By Aron Schreier
Recently I was working with an international client, a tenant whose lease was up for renewal. We received a proposal from the Landlord to renew their lease and the local and international executives were perplexed, because the square footage that they were paying for was different from the square footage in the initial lease, but the space hadn’t changed. How could that be? And so I had to have another conversation about loss factors.
Tenants are not only charged for the square footage that they occupy (called the “usable square footage”). They are also responsible for things that might not belong to any tenant – things like corridors, elevators, stairwells, etc. The loss factor is calculated by dividing the difference of the usable square footage and rentable square footage by the rentable square footage. So if a tenant needs 10,631 usable square feet and the loss factor is 27% (typical for full floors now in Manhattan, and much higher for multi-tenant floors), the tenant needs to be prepared to budget for 14,563 rentable square feet.
Theoretically, the purpose of the loss factor is so that landlords don’t bear sole responsibility for the cost of spaces that are used by tenants but not included in rent. New York City is particularly challenging, however, because our loss factors are extremely high compared to the national average. This is due to the fact that New York City relies on different standards for the loss factor calculation (for instance, the rest of the nation, using standards set by the Building Owners and Managers Association or BOMA, allows owners to measure out to the exterior wall, whereas in New York, relying on Real Estate Board of New York or REBNY guidelines, owners may measure out to the exterior façade of the building, past the window line).
Obviously the loss factor makes a big difference in leasing contracts, and so it’s something that tenants need to be aware of when looking for space. I represent a significant number of international companies, and for many of my clients at both a local and international level, this can be a hard concept to wrap their heads around.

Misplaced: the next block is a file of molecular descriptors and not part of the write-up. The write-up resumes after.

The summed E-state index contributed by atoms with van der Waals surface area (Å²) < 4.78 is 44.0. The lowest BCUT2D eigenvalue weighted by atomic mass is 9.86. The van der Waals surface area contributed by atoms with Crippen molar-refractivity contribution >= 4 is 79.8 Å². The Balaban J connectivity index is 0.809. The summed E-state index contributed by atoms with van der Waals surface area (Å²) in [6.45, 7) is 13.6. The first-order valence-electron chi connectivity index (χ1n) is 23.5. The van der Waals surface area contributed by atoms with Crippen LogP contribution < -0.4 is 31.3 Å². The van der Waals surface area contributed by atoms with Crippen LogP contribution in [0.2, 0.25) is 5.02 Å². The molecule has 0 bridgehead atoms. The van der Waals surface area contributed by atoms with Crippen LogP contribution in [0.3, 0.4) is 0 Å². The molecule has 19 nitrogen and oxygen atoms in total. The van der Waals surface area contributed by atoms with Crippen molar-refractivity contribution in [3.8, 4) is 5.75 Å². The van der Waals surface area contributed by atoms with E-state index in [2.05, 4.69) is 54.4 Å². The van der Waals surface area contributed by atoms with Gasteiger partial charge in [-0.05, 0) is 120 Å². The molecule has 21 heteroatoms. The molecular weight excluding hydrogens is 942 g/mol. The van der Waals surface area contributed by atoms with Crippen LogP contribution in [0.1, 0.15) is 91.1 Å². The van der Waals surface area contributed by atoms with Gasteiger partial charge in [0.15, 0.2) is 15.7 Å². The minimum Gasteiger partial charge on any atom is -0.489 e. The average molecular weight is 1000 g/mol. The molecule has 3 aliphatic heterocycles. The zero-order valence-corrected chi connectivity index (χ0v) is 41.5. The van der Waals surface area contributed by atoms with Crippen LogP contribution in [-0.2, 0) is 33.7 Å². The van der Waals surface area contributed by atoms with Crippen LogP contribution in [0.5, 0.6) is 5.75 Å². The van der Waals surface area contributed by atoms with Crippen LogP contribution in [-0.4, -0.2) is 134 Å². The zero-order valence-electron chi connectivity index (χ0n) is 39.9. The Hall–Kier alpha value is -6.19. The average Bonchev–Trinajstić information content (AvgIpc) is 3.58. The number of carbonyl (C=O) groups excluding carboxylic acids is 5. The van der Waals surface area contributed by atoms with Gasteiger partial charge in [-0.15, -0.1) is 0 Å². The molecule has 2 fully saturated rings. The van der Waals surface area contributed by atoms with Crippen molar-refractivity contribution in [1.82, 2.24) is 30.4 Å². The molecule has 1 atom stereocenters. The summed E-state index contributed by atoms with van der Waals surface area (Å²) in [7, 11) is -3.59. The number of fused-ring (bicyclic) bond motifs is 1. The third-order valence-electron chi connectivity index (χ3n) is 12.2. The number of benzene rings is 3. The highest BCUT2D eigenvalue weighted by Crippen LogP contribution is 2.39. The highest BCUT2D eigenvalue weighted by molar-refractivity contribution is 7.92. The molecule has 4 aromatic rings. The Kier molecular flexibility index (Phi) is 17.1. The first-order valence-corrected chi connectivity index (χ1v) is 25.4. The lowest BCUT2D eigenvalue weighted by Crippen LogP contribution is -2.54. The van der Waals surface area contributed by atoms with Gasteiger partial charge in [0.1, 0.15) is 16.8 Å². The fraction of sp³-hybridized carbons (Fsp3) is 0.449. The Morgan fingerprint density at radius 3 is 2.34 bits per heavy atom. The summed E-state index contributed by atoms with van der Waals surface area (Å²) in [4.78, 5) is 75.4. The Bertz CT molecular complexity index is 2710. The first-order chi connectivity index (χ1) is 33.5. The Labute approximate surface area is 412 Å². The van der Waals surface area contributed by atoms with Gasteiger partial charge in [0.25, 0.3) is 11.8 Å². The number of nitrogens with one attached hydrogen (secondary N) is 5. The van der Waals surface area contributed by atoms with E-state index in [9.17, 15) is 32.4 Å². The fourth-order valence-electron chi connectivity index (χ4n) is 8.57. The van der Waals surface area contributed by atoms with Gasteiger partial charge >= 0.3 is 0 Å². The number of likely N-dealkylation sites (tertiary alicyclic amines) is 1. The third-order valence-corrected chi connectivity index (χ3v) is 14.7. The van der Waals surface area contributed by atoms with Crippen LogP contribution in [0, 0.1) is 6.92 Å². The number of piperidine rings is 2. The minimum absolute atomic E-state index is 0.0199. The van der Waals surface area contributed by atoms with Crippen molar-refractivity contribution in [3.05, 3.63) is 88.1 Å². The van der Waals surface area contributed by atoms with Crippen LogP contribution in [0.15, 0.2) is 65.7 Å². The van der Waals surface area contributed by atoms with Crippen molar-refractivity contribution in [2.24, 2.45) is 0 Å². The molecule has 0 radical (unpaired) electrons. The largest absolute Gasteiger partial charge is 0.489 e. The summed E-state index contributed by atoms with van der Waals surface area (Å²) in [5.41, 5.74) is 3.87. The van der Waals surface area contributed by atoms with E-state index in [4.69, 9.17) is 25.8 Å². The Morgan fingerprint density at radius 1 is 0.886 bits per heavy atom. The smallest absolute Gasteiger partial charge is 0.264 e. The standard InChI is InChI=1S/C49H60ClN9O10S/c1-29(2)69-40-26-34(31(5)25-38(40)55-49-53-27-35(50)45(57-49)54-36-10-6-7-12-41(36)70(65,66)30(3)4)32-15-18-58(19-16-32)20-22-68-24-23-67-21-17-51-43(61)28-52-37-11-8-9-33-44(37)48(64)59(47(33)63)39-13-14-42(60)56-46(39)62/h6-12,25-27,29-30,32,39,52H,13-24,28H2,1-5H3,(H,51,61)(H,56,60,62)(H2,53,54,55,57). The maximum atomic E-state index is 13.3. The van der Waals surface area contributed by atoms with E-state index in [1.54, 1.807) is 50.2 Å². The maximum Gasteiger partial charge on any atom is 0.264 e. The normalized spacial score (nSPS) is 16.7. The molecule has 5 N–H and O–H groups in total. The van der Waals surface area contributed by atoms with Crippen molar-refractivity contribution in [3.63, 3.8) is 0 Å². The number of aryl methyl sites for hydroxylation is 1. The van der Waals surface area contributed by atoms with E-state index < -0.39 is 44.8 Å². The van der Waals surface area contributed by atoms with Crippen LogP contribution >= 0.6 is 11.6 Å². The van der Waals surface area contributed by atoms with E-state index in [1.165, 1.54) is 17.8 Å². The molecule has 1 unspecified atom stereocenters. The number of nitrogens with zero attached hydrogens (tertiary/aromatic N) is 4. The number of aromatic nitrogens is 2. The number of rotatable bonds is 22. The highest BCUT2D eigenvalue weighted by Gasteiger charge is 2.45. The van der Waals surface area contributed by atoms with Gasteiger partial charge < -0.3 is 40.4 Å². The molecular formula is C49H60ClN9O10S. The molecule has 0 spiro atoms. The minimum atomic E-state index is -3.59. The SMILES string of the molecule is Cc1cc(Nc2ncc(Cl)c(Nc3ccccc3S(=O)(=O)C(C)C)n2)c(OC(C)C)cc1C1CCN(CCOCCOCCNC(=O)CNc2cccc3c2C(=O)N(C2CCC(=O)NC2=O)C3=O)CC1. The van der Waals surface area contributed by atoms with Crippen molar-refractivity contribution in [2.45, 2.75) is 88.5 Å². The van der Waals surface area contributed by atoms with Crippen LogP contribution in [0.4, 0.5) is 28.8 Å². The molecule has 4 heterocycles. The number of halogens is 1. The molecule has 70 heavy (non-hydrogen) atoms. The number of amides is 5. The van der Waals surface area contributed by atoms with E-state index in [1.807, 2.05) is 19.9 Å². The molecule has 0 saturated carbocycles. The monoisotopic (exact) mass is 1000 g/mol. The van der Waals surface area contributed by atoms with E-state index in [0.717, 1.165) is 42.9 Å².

While a tenant may not have a say in what the loss factor will be, there are other areas of the lease that can be negotiated aside from a lower rental rate that can help mitigate this additional cost. A tenant could seek increased concessions in the form of Tenant Improvement Allowance and Free Rent, for instance, or resetting Base Years for Escalations in the event of a lease renewal. It also our strong recommendation to clients looking for space to engage a qualified architect, the true experts in quantifying space size requirements, as part of the project team.
Loss factors are something that every tenant has to be prepared for, and understanding how they work is essential to putting together a budget. But with the right guidance and with a solid understanding of the market, any tenant can get into the space they need at a price they can afford.
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Aron Schreier is a Managing Director for Cushman & Wakefield, specializing in tenant representation services to multinational companies. He brings more than 16 years experience working in New York commercial real estate brokerage.